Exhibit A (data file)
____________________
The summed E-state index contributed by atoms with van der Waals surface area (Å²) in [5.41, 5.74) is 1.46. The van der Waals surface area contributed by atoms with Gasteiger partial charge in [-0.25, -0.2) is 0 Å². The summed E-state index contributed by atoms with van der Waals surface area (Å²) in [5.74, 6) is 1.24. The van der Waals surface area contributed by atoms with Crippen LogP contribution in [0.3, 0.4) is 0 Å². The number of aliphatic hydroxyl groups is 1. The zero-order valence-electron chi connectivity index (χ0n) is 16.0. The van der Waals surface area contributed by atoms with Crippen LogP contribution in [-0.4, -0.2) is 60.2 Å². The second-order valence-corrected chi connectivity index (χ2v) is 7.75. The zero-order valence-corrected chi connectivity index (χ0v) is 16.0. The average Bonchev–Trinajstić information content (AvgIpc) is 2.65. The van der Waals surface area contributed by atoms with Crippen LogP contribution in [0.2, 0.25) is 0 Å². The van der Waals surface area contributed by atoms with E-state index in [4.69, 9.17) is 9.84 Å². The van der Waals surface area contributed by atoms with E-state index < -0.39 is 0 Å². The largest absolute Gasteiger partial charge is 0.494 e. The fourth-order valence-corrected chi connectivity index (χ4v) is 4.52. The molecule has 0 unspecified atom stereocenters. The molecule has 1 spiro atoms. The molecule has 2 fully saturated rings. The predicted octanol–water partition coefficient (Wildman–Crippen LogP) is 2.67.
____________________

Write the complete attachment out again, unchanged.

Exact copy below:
The summed E-state index contributed by atoms with van der Waals surface area (Å²) in [5.41, 5.74) is 1.46. The van der Waals surface area contributed by atoms with Gasteiger partial charge in [-0.25, -0.2) is 0 Å². The summed E-state index contributed by atoms with van der Waals surface area (Å²) in [5.74, 6) is 1.24. The van der Waals surface area contributed by atoms with Crippen LogP contribution in [0.3, 0.4) is 0 Å². The number of aliphatic hydroxyl groups is 1. The zero-order valence-electron chi connectivity index (χ0n) is 16.0. The van der Waals surface area contributed by atoms with Crippen LogP contribution in [-0.4, -0.2) is 60.2 Å². The second-order valence-corrected chi connectivity index (χ2v) is 7.75. The zero-order valence-corrected chi connectivity index (χ0v) is 16.0. The average Bonchev–Trinajstić information content (AvgIpc) is 2.65. The van der Waals surface area contributed by atoms with Crippen LogP contribution in [0.2, 0.25) is 0 Å². The van der Waals surface area contributed by atoms with E-state index in [4.69, 9.17) is 9.84 Å². The van der Waals surface area contributed by atoms with E-state index < -0.39 is 0 Å². The largest absolute Gasteiger partial charge is 0.494 e. The fourth-order valence-corrected chi connectivity index (χ4v) is 4.52. The molecule has 0 unspecified atom stereocenters. The molecule has 1 spiro atoms. The molecule has 2 fully saturated rings. The predicted octanol–water partition coefficient (Wildman–Crippen LogP) is 2.67.